9. We have subjected the above evidence to a fresh analysis. The conviction is based on the evidence of identification which was corroborated by the fact that the mobile telephone that was stolen from the complainant was recovered from PW3 who purchased the telephone from the appellant. The complainant was categorical that he identified the appellant as one of the assailants because there were electricity lights from Green Leaf Bar. He said he noticed the physical features of the appellant who was mono eyed, black and had big hair. According to PW4, this was noted in the occurrence book which he perused and was able to identify the appellant who was known to him as macho. The appellant raised the issue of identification particularly because immediately PW1 reported to his friend Geoffrey Aukot Loturia with whom they were having a good time at the Green Leaf Bar, the said Geoffrey said he had seen the appellant who was known as macho. We are concerned about the correctness of this evidence because the description that was noted in the OB was not produced in court as exhibit. Moreover, this person called Geoffrey Aukot was not called as a witness.
10. This is compounded by the fact that no identification parade was held to enable the investigating officer test the correctness of PW1’s report that he had identified the appellant during the attack so as to rule out the possibility of the fact that the appellant was merely suspected. We are alive to the fact that the evidence of identification was taken together with the evidence of PW2 and PW3 who confirmed that they purchased the mobile phone from the appellant. The appellant has challenged this evidence on the grounds that there was no written agreement that was produced to link him with the sale of the mobile telephone to PW3. The only link between the appellant and the offence was the fact that he led PW5 to the recovery of the mobile telephone.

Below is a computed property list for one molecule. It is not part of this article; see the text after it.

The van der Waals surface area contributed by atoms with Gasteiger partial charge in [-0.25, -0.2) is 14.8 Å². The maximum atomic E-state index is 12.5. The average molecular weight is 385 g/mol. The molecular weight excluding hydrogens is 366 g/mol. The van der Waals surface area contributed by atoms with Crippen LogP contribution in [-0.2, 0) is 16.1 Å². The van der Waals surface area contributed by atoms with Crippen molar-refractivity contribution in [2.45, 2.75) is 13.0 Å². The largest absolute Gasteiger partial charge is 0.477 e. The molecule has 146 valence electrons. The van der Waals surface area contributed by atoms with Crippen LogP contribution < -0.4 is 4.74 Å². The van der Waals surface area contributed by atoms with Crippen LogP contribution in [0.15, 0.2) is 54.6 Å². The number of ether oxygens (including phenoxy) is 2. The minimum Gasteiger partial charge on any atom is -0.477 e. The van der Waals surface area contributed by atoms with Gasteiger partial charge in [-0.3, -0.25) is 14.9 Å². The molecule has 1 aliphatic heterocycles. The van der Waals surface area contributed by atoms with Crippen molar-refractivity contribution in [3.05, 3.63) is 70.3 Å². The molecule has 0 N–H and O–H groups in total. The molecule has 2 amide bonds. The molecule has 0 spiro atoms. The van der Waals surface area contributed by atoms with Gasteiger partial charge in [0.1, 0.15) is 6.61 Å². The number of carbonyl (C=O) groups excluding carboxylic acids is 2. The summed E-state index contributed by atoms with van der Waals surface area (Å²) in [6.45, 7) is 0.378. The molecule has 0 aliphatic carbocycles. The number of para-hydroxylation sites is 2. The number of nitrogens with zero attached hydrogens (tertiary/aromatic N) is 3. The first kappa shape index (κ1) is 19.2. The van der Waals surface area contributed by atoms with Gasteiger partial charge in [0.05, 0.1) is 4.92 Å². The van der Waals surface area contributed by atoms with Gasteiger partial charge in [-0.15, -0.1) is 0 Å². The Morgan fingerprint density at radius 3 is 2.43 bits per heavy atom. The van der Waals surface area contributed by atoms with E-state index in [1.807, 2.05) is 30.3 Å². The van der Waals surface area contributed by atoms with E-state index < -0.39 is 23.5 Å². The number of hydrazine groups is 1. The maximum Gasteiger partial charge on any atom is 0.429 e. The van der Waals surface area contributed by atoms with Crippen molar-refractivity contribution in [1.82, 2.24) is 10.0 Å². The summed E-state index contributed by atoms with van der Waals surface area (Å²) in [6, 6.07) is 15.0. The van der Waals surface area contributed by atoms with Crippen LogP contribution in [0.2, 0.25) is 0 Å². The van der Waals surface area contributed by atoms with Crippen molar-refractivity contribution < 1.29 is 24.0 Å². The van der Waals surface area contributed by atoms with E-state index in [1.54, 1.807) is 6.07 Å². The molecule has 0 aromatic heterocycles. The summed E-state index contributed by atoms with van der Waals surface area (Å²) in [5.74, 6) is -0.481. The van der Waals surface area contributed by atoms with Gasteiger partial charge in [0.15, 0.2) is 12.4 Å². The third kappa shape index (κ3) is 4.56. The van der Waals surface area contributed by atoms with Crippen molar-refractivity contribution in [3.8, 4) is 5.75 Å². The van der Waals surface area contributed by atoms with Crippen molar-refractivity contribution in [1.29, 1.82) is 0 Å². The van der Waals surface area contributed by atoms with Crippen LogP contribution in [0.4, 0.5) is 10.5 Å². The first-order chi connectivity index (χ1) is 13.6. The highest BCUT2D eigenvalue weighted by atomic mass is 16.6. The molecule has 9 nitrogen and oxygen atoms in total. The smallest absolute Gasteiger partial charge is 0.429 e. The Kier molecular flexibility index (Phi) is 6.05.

11. To our minds, the appellant should have been charged with the offence of handling stolen goods which was not the case. There is sufficient evidence by which the appellant should have been convicted of the alternative charge of handling stolen property. Since the appellant was not charged with the offence of handling and we entertain doubts in our minds as to the accuracy of the identification, we are of the firm view that the conviction of the offence of robbery is not safe from possible errors. Accordingly, we allow this appeal, quash the conviction and set aside the death sentence. Unless the appellant is otherwise lawfully held, he should be set at liberty forthwith.